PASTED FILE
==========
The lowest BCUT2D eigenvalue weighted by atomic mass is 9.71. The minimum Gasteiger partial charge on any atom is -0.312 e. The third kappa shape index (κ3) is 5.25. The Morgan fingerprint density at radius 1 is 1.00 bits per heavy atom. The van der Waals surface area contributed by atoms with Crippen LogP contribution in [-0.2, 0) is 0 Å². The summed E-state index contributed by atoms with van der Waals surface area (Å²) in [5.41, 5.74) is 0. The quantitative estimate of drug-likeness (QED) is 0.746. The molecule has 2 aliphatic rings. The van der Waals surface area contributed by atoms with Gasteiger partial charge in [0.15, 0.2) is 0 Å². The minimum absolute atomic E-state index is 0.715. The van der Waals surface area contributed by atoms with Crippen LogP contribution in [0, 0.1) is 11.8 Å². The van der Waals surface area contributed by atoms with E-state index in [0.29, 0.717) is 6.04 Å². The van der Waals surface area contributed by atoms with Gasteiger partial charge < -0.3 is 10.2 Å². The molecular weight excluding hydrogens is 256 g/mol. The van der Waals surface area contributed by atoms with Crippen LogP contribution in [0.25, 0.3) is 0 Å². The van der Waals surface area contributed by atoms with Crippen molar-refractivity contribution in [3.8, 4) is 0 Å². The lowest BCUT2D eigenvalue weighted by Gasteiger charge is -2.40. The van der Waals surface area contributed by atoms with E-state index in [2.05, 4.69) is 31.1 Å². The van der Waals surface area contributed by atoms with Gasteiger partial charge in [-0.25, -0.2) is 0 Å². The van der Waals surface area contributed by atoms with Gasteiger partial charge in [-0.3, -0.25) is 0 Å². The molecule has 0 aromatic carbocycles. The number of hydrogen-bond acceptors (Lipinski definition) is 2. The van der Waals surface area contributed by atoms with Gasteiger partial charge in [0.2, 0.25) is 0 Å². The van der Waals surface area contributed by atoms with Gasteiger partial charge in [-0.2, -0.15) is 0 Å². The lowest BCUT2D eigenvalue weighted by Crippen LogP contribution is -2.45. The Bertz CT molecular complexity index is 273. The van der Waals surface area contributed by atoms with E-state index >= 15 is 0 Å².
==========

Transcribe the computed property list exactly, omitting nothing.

The lowest BCUT2D eigenvalue weighted by atomic mass is 9.71. The minimum Gasteiger partial charge on any atom is -0.312 e. The third kappa shape index (κ3) is 5.25. The Morgan fingerprint density at radius 1 is 1.00 bits per heavy atom. The van der Waals surface area contributed by atoms with Crippen LogP contribution in [-0.2, 0) is 0 Å². The summed E-state index contributed by atoms with van der Waals surface area (Å²) in [5.41, 5.74) is 0. The quantitative estimate of drug-likeness (QED) is 0.746. The molecule has 2 aliphatic rings. The van der Waals surface area contributed by atoms with Gasteiger partial charge in [0.15, 0.2) is 0 Å². The minimum absolute atomic E-state index is 0.715. The van der Waals surface area contributed by atoms with Crippen LogP contribution in [0, 0.1) is 11.8 Å². The van der Waals surface area contributed by atoms with E-state index in [0.29, 0.717) is 6.04 Å². The van der Waals surface area contributed by atoms with Gasteiger partial charge < -0.3 is 10.2 Å². The molecular weight excluding hydrogens is 256 g/mol. The van der Waals surface area contributed by atoms with Crippen LogP contribution in [0.25, 0.3) is 0 Å². The van der Waals surface area contributed by atoms with Crippen molar-refractivity contribution in [3.8, 4) is 0 Å². The lowest BCUT2D eigenvalue weighted by Gasteiger charge is -2.40. The van der Waals surface area contributed by atoms with E-state index in [2.05, 4.69) is 31.1 Å². The van der Waals surface area contributed by atoms with Gasteiger partial charge in [-0.25, -0.2) is 0 Å². The van der Waals surface area contributed by atoms with Gasteiger partial charge in [-0.3, -0.25) is 0 Å². The molecule has 0 aromatic carbocycles. The number of hydrogen-bond acceptors (Lipinski definition) is 2. The van der Waals surface area contributed by atoms with Gasteiger partial charge in [0.2, 0.25) is 0 Å². The van der Waals surface area contributed by atoms with Gasteiger partial charge in [-0.2, -0.15) is 0 Å². The lowest BCUT2D eigenvalue weighted by Crippen LogP contribution is -2.45. The Bertz CT molecular complexity index is 273. The van der Waals surface area contributed by atoms with E-state index >= 15 is 0 Å².